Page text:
Efficacy of fractional lasers in treating alopecia: a literature review

Marina Perper, Adam S. Aldahan, Rachel A. Fayne, Christopher P. Emerson, Keyvan Nouri

Research output: Contribution to journalReview article

6 Scopus citations

Abstract

Hair loss stemming from different types of alopecia, such as androgenic alopecia and alopecia areata, negatively affects over half the population and, in many circumstances, causes serious psychosocial distress. Current treatment options for alopecia, such as minoxidil, anthralin, and intralesional corticosteroids, vary efficacy and side effect profiles. It is known that low-level laser/light therapies (LLLT), or photobiomodulations, such as the US FDA-cleared HairMax Lasercomb®, He-Ne laser, and excimer laser, are relatively affordable, user-friendly, safe, and effective forms of treatment for hair loss. While less is known about the effectiveness of fractional lasers for combating hair loss, research suggests that by creating microscopic thermal injury zones, fractional lasers may cause an increase in hair growth from a wound healing process, making them potential therapeutic options for alopecia. A literature review was performed to evaluate the effectiveness of fractional lasers on hair regrowth. The specific fractional laser therapies include the 1550-nm nonablative fractional erbium-glass laser, the ablative fractional 2940-nm erbium:YAG laser, and the ablative fractional CO2 fractional laser. Additional randomized controlled trials are necessary to further evaluate the effectiveness of the lasers, as well as to establish appropriate parameters and treatment intervals.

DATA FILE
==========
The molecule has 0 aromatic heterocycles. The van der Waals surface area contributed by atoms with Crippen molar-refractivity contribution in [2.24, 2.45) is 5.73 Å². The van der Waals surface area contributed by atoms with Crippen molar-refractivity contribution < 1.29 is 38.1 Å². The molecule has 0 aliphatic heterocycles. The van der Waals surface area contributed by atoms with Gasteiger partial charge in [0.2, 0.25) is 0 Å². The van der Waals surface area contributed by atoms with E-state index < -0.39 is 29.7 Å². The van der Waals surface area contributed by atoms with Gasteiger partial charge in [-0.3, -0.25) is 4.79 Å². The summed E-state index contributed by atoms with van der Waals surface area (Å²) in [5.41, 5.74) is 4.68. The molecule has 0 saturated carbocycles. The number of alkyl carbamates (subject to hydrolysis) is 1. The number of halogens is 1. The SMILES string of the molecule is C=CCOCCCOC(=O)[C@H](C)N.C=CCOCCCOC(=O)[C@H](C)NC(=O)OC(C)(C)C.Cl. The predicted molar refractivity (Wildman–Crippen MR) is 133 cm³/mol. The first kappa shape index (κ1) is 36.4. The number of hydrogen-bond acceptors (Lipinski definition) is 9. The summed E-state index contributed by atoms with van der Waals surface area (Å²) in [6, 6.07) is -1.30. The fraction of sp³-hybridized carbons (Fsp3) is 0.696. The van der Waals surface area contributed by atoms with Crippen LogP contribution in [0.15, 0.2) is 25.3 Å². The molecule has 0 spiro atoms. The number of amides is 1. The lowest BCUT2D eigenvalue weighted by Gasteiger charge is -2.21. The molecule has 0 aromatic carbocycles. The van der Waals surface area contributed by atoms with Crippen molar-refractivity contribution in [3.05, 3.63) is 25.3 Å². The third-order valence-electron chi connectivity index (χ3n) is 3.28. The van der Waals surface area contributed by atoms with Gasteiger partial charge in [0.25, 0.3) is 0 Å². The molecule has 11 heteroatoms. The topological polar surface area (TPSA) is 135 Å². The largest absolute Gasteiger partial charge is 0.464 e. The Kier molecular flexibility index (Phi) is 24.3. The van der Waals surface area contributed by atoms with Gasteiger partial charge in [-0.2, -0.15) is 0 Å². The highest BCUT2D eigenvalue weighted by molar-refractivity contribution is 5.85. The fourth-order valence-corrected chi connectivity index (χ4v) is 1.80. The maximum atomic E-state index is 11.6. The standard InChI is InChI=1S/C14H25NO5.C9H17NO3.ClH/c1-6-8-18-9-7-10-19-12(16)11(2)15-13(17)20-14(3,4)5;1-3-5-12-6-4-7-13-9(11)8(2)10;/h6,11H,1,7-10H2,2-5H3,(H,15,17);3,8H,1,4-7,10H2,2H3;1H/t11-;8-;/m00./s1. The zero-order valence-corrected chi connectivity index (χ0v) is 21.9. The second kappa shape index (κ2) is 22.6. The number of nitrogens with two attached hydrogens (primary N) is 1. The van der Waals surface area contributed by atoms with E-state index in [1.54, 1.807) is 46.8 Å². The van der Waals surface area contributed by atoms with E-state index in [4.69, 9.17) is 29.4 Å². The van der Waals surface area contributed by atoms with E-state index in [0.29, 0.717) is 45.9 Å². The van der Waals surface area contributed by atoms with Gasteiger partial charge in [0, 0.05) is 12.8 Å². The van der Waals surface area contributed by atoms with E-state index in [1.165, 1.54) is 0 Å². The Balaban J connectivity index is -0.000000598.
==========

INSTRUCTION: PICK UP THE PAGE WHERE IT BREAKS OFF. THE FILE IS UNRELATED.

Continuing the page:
Original languageEnglish (US)
Pages (from-to)1919-1925
Number of pages7
JournalLasers in Medical Science
Volume32
Issue number8
DOIs
StatePublished - Nov 1 2017

Keywords

  • Ablative
  • Aerata
  • Alopecia
  • Androgenic
  • Fractional
  • Hair loss
  • Lasers
  • Nonablative

ASJC Scopus subject areas

  • Surgery
  • Dermatology

Fingerprint Dive into the research topics of 'Efficacy of fractional lasers in treating alopecia: a literature review'. Together they form a unique fingerprint.

  • Cite this